The election of Dwight Eisenhower ended 20 years of Democratic control in American government. He attempted to slow the intercession of government in domestic affairs. In foreign policy he relied greatly upon his Secretary of State, Dulles, who practiced "brinkmanship," facing up to foreign adversaries right to the brink of war, and then backing away. In the election of 1960, in spite of Eisenhower's enormous popularity, John Kennedy was elected, along with a Democratic Congress. His ambitious programs went unrealized, for he was assassinated in 1963 before he finished his first term. But his youthful, exciting, dramatic, vigorous style gave the brief Kennedy period a romantic glow.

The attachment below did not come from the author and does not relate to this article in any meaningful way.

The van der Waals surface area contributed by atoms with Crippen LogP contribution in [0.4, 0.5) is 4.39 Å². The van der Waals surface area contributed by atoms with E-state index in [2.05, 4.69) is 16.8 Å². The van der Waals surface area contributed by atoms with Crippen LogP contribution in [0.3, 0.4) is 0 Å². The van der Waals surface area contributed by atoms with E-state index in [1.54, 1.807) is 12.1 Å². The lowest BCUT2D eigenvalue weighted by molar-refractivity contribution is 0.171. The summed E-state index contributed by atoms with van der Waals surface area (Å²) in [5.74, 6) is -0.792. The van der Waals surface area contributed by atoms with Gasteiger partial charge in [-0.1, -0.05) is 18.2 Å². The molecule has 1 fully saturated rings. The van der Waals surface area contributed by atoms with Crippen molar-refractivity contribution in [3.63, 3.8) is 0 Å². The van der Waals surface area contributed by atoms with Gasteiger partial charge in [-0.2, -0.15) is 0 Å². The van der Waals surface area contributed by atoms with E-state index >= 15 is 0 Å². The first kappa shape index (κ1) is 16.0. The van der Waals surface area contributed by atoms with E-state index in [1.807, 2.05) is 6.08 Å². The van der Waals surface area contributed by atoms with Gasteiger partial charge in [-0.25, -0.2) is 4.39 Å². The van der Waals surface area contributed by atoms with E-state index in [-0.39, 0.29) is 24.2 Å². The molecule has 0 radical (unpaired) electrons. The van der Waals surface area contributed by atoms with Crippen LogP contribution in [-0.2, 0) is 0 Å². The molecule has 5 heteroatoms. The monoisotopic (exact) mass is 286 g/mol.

1 U-Matic copy [In Sachar Personal Papers, Box 28]